¹ In the course of a conversation on Saturday morning, Mr. Moor, the consul general, said the expedition against Benin was an important one as regarded the Niger coast protectorate, since the effect of it would be to extend an unquestionable British authority throughout the territory, and, by putting an end to atrocities and leading to a settled and peaceable government, greatly promote trade and improve the conditions of the natives. The existence of Benin was one of the chief difficulties in the way of complete administration, and the subjugation of the king would have a most beneficial effect. The more fertile parts of the country would become freely accessible from the coast, and its resources opened up to the benefit of the whole population of the protectorate. [ ₁ ]
²Sir Alfred Jephson who was Agent General for the Niger Coast Protectorate until 1895 told a representative of the Reuter’s Agency that, “ if Major Gallwey had been on the spot instead of being engaged in an expedition I am sure he would have used all his influence to prevent an unarmed expedition starting for Benin City. If it was necessary for anyone to go there, Major Gallwey should have gone himself, he being the only Protectorate officer who has ever seen the king.’
However, we know this view to be incorrect because as per Boisragon (page 62), ‘We left the military expedition at Degamah on the 28th December, returning ourselves to Bonny the same day. There we saw Captain Gallwey, who was at that time Vice-Consul of the district. It has been stated by several newspapers that if Captain Gallwey, with his knowledge of the Benin City Country and people, had known about this expedition, he would have persuaded Phillips not to go. Of course Gallwey did not hear the message received by Phillips afterwards ; but at the time we met him he, like all the rest of us, never dreamt of anything serious happening, and thought we should be entirely successful.’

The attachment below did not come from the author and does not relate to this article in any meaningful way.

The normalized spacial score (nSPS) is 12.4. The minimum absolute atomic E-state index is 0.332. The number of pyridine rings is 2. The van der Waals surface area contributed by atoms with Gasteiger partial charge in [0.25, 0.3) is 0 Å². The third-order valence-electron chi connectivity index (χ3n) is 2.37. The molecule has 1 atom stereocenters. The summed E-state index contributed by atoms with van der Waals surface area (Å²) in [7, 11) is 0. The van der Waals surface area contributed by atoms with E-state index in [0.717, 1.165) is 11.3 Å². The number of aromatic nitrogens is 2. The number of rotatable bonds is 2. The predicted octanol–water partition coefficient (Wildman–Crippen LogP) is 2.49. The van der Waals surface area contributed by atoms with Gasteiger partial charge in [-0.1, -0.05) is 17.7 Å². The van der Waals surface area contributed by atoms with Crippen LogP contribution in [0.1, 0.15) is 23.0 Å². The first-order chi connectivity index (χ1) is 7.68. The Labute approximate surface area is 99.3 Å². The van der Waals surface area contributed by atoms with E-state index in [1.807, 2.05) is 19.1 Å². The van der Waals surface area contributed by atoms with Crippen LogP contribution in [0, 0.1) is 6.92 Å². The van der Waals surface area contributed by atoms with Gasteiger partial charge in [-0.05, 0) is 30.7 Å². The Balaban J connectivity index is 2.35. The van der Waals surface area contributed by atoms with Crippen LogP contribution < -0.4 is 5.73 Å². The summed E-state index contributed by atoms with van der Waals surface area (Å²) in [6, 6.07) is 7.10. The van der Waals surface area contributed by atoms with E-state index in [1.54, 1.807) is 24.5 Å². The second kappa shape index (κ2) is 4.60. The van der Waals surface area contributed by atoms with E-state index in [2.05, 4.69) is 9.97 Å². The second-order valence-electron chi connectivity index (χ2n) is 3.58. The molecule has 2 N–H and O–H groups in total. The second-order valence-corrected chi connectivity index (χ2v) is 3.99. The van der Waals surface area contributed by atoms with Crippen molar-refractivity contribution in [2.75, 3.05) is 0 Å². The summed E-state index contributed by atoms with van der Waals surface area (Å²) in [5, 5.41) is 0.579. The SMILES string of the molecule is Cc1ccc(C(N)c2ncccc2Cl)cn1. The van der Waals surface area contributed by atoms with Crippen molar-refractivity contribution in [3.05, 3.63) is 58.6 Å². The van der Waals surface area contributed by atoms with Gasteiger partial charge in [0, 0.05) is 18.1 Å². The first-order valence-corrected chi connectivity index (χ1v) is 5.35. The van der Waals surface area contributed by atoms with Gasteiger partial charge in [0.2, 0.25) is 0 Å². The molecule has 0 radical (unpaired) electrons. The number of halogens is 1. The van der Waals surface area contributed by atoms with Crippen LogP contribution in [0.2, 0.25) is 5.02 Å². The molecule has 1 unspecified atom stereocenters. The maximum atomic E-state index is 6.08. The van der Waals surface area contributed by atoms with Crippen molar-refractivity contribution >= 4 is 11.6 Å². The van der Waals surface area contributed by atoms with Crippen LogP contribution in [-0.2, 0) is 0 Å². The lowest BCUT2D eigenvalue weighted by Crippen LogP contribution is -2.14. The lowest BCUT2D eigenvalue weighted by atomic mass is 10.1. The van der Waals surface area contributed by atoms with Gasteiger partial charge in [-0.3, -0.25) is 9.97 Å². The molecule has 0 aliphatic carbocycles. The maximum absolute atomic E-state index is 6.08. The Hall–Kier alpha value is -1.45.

³ All these two hundred and forty men we found that Campbell, with the help of Lyon (another Assistant District Commissioner of Sapele), had numbered and told off, each to the charge of his particular head man and load; in fact, Campbell had made all his arrangements as nearly perfect as possible. If it had been only on poor Kenneth Campbell's account, the expedition deserved to have succeeded (Boisragon, 1897, page 61).
⁴ They informed Phillips that the King had sent them down to escort us up to Benin City, but hoped that we would wait at Gwatto for two days, so that they could send up and let the King know in time for him to make his preparations for receiving us (Boisragon, 1897, page 83, last paragraph).
⁵ He (Phillips) regretted much that he couldn't wait at Gwatto for two days as he had been asked to do, but he had so much work to do elsewhere that he couldn't afford to lose a day, and so must start early the next morning (boisragon,1897, page 84, last paragraph). … After a little argument between the King's messengers and Phillips, the former trying to persuade him to stop another day, and the latter trying to make them understand that that was impossible, (Boisragon, 1897, page 85, first paragraph).